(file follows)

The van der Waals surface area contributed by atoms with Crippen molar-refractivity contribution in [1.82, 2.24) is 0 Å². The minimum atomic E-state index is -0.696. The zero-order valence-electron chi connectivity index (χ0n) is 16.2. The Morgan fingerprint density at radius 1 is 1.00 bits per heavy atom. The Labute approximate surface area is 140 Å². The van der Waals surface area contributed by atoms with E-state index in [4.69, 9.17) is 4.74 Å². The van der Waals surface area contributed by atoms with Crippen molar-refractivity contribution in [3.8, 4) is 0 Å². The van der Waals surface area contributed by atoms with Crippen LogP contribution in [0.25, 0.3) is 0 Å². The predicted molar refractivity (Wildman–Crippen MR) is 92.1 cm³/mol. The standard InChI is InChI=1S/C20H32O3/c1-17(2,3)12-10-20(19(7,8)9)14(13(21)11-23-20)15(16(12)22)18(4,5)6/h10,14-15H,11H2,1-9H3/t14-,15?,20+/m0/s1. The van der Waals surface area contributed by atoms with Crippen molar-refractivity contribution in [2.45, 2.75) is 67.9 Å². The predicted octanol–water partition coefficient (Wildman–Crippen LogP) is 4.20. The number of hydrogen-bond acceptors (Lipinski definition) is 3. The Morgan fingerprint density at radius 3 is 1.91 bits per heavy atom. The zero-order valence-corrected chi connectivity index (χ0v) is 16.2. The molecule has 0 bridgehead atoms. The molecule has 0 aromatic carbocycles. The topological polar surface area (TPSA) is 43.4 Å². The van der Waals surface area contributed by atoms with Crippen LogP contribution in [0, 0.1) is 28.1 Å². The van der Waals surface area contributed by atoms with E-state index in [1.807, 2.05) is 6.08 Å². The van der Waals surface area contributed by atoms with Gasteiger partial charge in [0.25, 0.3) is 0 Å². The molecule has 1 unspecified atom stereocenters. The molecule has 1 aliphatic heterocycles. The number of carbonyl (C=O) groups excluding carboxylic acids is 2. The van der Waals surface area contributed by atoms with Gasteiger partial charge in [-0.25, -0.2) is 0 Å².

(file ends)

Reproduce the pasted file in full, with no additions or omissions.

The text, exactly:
The van der Waals surface area contributed by atoms with Crippen molar-refractivity contribution in [1.82, 2.24) is 0 Å². The minimum atomic E-state index is -0.696. The zero-order valence-electron chi connectivity index (χ0n) is 16.2. The Morgan fingerprint density at radius 1 is 1.00 bits per heavy atom. The Labute approximate surface area is 140 Å². The van der Waals surface area contributed by atoms with E-state index in [4.69, 9.17) is 4.74 Å². The van der Waals surface area contributed by atoms with Crippen molar-refractivity contribution in [3.8, 4) is 0 Å². The van der Waals surface area contributed by atoms with Crippen LogP contribution in [0.25, 0.3) is 0 Å². The predicted molar refractivity (Wildman–Crippen MR) is 92.1 cm³/mol. The standard InChI is InChI=1S/C20H32O3/c1-17(2,3)12-10-20(19(7,8)9)14(13(21)11-23-20)15(16(12)22)18(4,5)6/h10,14-15H,11H2,1-9H3/t14-,15?,20+/m0/s1. The van der Waals surface area contributed by atoms with Crippen molar-refractivity contribution in [2.45, 2.75) is 67.9 Å². The predicted octanol–water partition coefficient (Wildman–Crippen LogP) is 4.20. The number of hydrogen-bond acceptors (Lipinski definition) is 3. The Morgan fingerprint density at radius 3 is 1.91 bits per heavy atom. The zero-order valence-corrected chi connectivity index (χ0v) is 16.2. The molecule has 0 bridgehead atoms. The molecule has 0 aromatic carbocycles. The topological polar surface area (TPSA) is 43.4 Å². The van der Waals surface area contributed by atoms with Crippen LogP contribution in [0, 0.1) is 28.1 Å². The van der Waals surface area contributed by atoms with E-state index in [1.807, 2.05) is 6.08 Å². The van der Waals surface area contributed by atoms with Gasteiger partial charge in [0.25, 0.3) is 0 Å². The molecule has 1 unspecified atom stereocenters. The molecule has 1 aliphatic heterocycles. The number of carbonyl (C=O) groups excluding carboxylic acids is 2. The van der Waals surface area contributed by atoms with Gasteiger partial charge in [-0.25, -0.2) is 0 Å².